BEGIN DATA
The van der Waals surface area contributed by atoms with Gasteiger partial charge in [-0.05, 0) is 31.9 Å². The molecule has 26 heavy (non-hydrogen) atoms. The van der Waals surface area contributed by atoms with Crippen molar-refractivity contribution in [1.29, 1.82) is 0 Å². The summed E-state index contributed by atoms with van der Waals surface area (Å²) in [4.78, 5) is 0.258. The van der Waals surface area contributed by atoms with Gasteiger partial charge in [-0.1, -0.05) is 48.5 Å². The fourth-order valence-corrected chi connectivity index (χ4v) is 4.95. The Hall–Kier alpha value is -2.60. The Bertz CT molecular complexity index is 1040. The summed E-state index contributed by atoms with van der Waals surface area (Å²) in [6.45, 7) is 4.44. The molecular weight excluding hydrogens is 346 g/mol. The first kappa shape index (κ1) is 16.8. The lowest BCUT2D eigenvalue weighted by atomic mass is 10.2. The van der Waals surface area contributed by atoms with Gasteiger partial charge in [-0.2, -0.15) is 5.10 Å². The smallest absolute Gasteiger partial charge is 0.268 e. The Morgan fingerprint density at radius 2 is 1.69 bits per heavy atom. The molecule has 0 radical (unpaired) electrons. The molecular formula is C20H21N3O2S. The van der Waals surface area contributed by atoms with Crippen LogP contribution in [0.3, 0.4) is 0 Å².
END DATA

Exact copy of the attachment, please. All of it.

The van der Waals surface area contributed by atoms with Gasteiger partial charge in [-0.05, 0) is 31.9 Å². The molecule has 26 heavy (non-hydrogen) atoms. The van der Waals surface area contributed by atoms with Crippen molar-refractivity contribution in [1.29, 1.82) is 0 Å². The summed E-state index contributed by atoms with van der Waals surface area (Å²) in [4.78, 5) is 0.258. The van der Waals surface area contributed by atoms with Gasteiger partial charge in [-0.1, -0.05) is 48.5 Å². The fourth-order valence-corrected chi connectivity index (χ4v) is 4.95. The Hall–Kier alpha value is -2.60. The Bertz CT molecular complexity index is 1040. The summed E-state index contributed by atoms with van der Waals surface area (Å²) in [6.45, 7) is 4.44. The molecular weight excluding hydrogens is 346 g/mol. The first kappa shape index (κ1) is 16.8. The lowest BCUT2D eigenvalue weighted by atomic mass is 10.2. The van der Waals surface area contributed by atoms with Gasteiger partial charge in [-0.2, -0.15) is 5.10 Å². The smallest absolute Gasteiger partial charge is 0.268 e. The Morgan fingerprint density at radius 2 is 1.69 bits per heavy atom. The molecule has 0 radical (unpaired) electrons. The molecular formula is C20H21N3O2S. The van der Waals surface area contributed by atoms with Crippen LogP contribution in [0.3, 0.4) is 0 Å².